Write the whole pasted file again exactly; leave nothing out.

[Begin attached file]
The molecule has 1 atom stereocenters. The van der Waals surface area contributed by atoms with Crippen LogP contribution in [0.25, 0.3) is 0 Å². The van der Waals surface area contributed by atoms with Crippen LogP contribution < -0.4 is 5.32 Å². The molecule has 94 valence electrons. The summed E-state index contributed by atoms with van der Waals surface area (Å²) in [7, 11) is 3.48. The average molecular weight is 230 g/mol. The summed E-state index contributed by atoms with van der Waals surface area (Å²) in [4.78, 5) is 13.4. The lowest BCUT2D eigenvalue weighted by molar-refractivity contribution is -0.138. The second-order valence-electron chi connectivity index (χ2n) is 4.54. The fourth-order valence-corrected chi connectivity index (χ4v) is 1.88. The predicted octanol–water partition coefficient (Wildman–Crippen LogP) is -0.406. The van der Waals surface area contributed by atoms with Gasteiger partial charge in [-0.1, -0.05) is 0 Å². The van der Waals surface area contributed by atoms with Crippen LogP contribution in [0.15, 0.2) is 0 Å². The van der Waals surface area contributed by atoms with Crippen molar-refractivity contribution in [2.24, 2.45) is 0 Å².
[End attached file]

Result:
The molecule has 1 atom stereocenters. The van der Waals surface area contributed by atoms with Crippen LogP contribution in [0.25, 0.3) is 0 Å². The van der Waals surface area contributed by atoms with Crippen LogP contribution < -0.4 is 5.32 Å². The molecule has 94 valence electrons. The summed E-state index contributed by atoms with van der Waals surface area (Å²) in [7, 11) is 3.48. The average molecular weight is 230 g/mol. The summed E-state index contributed by atoms with van der Waals surface area (Å²) in [4.78, 5) is 13.4. The lowest BCUT2D eigenvalue weighted by molar-refractivity contribution is -0.138. The second-order valence-electron chi connectivity index (χ2n) is 4.54. The fourth-order valence-corrected chi connectivity index (χ4v) is 1.88. The predicted octanol–water partition coefficient (Wildman–Crippen LogP) is -0.406. The van der Waals surface area contributed by atoms with Gasteiger partial charge in [-0.1, -0.05) is 0 Å². The van der Waals surface area contributed by atoms with Crippen LogP contribution in [0.15, 0.2) is 0 Å². The van der Waals surface area contributed by atoms with Crippen molar-refractivity contribution in [2.24, 2.45) is 0 Å².